Home > Krita, Open Source > Shiva, a lot of excitement for a small achievement.

Shiva, a lot of excitement for a small achievement.

Shiva is the sister to CTL programing language I am developing, for the second class of graphics algorithms: kernels. Since both CTL and Shiva are heavily based on C, they can share a lot of code, almost the same parser and lexer, and the code generation is made by llvm.

Anyway, back to the point, a big excitement for a small achievement. Last night, I was at last, able to generate this image with Shiva:

I guess you are wondering wether their browser is broken and is unable to correcly display the image. I can’t be serious about being excited by the generation of a gray image, can I ? Well I did say it was a small achievement. The only beauty behind this image is the way it was generated:

kernel PlainGenerator
  void evaluatePixel(out pixel result)
    result[0] = 0.5;

Shiva aimed at being simple to learn, and easy to share, meaning the user don’t have to learn how to compile it, or how to find binary specific for its system, that he can use it without fear of virus, and last, but not least, that he can use it in any application, a few lines of code are enough to integrate OpenShiva in an application.

While the above image was the first to be generated, it’s allready possible to generate more sophisticated images, such as a gradient:

Or generates fractal :

While OpenShiva is currently only able to generate images, and not mix images together, which is what a kernel is about, the most difficult part of the library has been written now, all what remains to do (and it’s still a lot of work) is to connect all the bits together, and then, debug (writing the fractal generator made me discovered a ton of bugs…), and polish, and debug, and polish, and…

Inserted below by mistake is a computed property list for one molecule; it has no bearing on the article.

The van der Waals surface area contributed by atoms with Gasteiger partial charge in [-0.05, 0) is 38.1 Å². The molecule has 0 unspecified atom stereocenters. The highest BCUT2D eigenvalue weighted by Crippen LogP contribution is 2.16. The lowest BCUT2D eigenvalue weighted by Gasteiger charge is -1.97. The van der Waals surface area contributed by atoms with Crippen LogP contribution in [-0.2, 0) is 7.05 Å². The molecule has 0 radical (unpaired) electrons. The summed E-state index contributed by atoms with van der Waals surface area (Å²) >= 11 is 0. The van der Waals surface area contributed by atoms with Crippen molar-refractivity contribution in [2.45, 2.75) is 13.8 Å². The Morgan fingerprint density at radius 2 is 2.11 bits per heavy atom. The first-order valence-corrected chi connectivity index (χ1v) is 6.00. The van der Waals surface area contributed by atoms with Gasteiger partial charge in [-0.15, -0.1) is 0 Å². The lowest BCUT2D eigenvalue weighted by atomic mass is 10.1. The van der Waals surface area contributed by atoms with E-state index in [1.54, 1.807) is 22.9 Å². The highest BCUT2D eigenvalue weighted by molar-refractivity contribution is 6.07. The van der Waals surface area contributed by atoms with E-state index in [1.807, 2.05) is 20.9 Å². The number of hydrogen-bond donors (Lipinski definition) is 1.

1. Benoit
    24 June, 2008 at 01:15

    Man, for doing all this, how many arms do you have? Oh, wait, I suppose that this is why you called it Shiva…Anyway, the idea of using llvm to do high-performance scripting seems wonderful, and the C-like syntax is indeed a great idea, should help adoption a lot.

  2. Thomas
    24 June, 2008 at 06:42

    Cool stuff, I noted that one line about virus.The fact that your engine is implemented in C means that there is a good chance there are traditional bugs in there, like buffer overflow and the like. These can actually most of the time be exploited by a well written virus.So, please do check with valgrind and let as many experienced C-gurus look it over as possible 🙂

  3. Cyrille Berger
    24 June, 2008 at 17:54

    @benoit, hehe, to be honest the hardest part is handled by llvm 😉@thomas, yes you are definitively right, buffer overflow are a plague, you can never be fully protected from them, at best, you have taken as much protection as possible. One things that gives some protection in that area is that the actual library and llvm are written in C++ using the standard string, which reduce a lot string overflow, compared to use char*. There is also a need for protection on access to arrays inside a Shiva/CTL program, stuff like “int array[1]; array[-10000] = 10;” could give access for viruses.One other level of protection is that neither CTL nor Shiva allows “machine” code extensions and don’t provide system function.But yes, since security is one of the goal, and I invit anyone to find security issues and to report them to me.

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